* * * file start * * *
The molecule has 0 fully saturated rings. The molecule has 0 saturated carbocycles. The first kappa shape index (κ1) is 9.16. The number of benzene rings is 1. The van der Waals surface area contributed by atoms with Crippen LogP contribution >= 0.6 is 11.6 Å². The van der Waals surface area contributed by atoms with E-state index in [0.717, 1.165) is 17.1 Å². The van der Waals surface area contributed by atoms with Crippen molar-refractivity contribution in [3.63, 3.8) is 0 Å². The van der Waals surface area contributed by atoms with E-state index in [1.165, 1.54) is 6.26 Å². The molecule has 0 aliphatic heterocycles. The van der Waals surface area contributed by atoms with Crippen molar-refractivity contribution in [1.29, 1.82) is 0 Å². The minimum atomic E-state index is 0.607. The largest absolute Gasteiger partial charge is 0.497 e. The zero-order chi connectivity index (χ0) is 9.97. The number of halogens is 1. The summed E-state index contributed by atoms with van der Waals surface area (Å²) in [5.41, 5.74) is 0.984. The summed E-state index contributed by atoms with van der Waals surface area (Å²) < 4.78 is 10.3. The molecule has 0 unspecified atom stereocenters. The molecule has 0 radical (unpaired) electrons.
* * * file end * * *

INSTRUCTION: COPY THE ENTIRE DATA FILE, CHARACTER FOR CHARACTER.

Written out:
The molecule has 0 fully saturated rings. The molecule has 0 saturated carbocycles. The first kappa shape index (κ1) is 9.16. The number of benzene rings is 1. The van der Waals surface area contributed by atoms with Crippen LogP contribution >= 0.6 is 11.6 Å². The van der Waals surface area contributed by atoms with E-state index in [0.717, 1.165) is 17.1 Å². The van der Waals surface area contributed by atoms with Crippen molar-refractivity contribution in [3.63, 3.8) is 0 Å². The van der Waals surface area contributed by atoms with E-state index in [1.165, 1.54) is 6.26 Å². The molecule has 0 aliphatic heterocycles. The van der Waals surface area contributed by atoms with Crippen molar-refractivity contribution in [1.29, 1.82) is 0 Å². The minimum atomic E-state index is 0.607. The largest absolute Gasteiger partial charge is 0.497 e. The zero-order chi connectivity index (χ0) is 9.97. The number of halogens is 1. The summed E-state index contributed by atoms with van der Waals surface area (Å²) in [5.41, 5.74) is 0.984. The summed E-state index contributed by atoms with van der Waals surface area (Å²) < 4.78 is 10.3. The molecule has 0 unspecified atom stereocenters. The molecule has 0 radical (unpaired) electrons.